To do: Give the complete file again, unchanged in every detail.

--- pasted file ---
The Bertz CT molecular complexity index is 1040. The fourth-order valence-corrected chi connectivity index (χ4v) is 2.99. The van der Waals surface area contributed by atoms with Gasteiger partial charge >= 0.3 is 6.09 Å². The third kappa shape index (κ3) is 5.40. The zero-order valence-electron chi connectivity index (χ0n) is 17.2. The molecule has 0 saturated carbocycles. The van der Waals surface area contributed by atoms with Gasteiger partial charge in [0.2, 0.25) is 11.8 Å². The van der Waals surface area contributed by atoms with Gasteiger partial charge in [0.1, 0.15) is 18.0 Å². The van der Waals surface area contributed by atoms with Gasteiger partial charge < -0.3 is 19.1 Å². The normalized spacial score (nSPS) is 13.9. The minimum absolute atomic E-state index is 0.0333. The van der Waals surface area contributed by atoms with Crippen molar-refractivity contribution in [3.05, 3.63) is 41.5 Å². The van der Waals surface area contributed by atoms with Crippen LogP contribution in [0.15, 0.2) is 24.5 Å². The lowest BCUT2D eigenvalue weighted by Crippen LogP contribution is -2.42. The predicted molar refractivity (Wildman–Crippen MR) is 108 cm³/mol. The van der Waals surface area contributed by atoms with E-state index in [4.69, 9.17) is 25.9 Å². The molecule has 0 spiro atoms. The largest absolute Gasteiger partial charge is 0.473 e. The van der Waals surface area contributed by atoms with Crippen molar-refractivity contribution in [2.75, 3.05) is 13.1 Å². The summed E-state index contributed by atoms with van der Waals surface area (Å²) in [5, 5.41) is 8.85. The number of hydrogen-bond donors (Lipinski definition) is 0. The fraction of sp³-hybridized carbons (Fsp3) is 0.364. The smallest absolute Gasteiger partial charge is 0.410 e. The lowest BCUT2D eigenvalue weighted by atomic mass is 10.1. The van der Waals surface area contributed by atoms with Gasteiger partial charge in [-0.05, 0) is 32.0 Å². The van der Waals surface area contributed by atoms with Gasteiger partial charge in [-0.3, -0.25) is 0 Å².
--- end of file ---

The Bertz CT molecular complexity index is 1040. The fourth-order valence-corrected chi connectivity index (χ4v) is 2.99. The van der Waals surface area contributed by atoms with Gasteiger partial charge >= 0.3 is 6.09 Å². The third kappa shape index (κ3) is 5.40. The zero-order valence-electron chi connectivity index (χ0n) is 17.2. The molecule has 0 saturated carbocycles. The van der Waals surface area contributed by atoms with Gasteiger partial charge in [0.2, 0.25) is 11.8 Å². The van der Waals surface area contributed by atoms with Gasteiger partial charge in [0.1, 0.15) is 18.0 Å². The van der Waals surface area contributed by atoms with Gasteiger partial charge < -0.3 is 19.1 Å². The normalized spacial score (nSPS) is 13.9. The minimum absolute atomic E-state index is 0.0333. The van der Waals surface area contributed by atoms with Crippen molar-refractivity contribution in [3.05, 3.63) is 41.5 Å². The van der Waals surface area contributed by atoms with Crippen LogP contribution in [0.15, 0.2) is 24.5 Å². The lowest BCUT2D eigenvalue weighted by Crippen LogP contribution is -2.42. The predicted molar refractivity (Wildman–Crippen MR) is 108 cm³/mol. The van der Waals surface area contributed by atoms with E-state index in [4.69, 9.17) is 25.9 Å². The molecule has 0 spiro atoms. The largest absolute Gasteiger partial charge is 0.473 e. The van der Waals surface area contributed by atoms with Crippen molar-refractivity contribution in [2.75, 3.05) is 13.1 Å². The summed E-state index contributed by atoms with van der Waals surface area (Å²) in [5, 5.41) is 8.85. The number of hydrogen-bond donors (Lipinski definition) is 0. The fraction of sp³-hybridized carbons (Fsp3) is 0.364. The smallest absolute Gasteiger partial charge is 0.410 e. The lowest BCUT2D eigenvalue weighted by atomic mass is 10.1. The van der Waals surface area contributed by atoms with Gasteiger partial charge in [-0.05, 0) is 32.0 Å². The van der Waals surface area contributed by atoms with Gasteiger partial charge in [-0.3, -0.25) is 0 Å².